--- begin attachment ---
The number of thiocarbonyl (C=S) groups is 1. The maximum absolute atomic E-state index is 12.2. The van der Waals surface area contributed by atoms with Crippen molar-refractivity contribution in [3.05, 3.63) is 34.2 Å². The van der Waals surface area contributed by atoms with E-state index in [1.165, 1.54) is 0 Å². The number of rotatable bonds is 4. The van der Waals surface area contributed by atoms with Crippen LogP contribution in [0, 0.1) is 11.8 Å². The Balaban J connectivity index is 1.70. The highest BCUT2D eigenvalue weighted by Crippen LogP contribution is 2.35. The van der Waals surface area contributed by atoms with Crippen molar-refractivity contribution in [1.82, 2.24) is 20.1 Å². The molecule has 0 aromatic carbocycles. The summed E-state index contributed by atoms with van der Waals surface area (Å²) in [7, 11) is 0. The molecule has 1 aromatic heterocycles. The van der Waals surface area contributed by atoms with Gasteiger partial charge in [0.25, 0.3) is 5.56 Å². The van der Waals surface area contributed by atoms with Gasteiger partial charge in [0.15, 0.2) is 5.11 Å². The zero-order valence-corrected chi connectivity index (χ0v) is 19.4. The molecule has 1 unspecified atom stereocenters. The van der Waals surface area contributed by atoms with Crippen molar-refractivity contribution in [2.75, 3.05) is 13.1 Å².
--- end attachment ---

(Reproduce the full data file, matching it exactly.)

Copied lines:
The number of thiocarbonyl (C=S) groups is 1. The maximum absolute atomic E-state index is 12.2. The van der Waals surface area contributed by atoms with Crippen molar-refractivity contribution in [3.05, 3.63) is 34.2 Å². The van der Waals surface area contributed by atoms with E-state index in [1.165, 1.54) is 0 Å². The number of rotatable bonds is 4. The van der Waals surface area contributed by atoms with Crippen LogP contribution in [0, 0.1) is 11.8 Å². The Balaban J connectivity index is 1.70. The highest BCUT2D eigenvalue weighted by Crippen LogP contribution is 2.35. The van der Waals surface area contributed by atoms with Crippen molar-refractivity contribution in [1.82, 2.24) is 20.1 Å². The molecule has 0 aromatic carbocycles. The summed E-state index contributed by atoms with van der Waals surface area (Å²) in [7, 11) is 0. The molecule has 1 aromatic heterocycles. The van der Waals surface area contributed by atoms with Gasteiger partial charge in [0.25, 0.3) is 5.56 Å². The van der Waals surface area contributed by atoms with Gasteiger partial charge in [0.15, 0.2) is 5.11 Å². The zero-order valence-corrected chi connectivity index (χ0v) is 19.4. The molecule has 1 unspecified atom stereocenters. The van der Waals surface area contributed by atoms with Crippen molar-refractivity contribution in [2.75, 3.05) is 13.1 Å².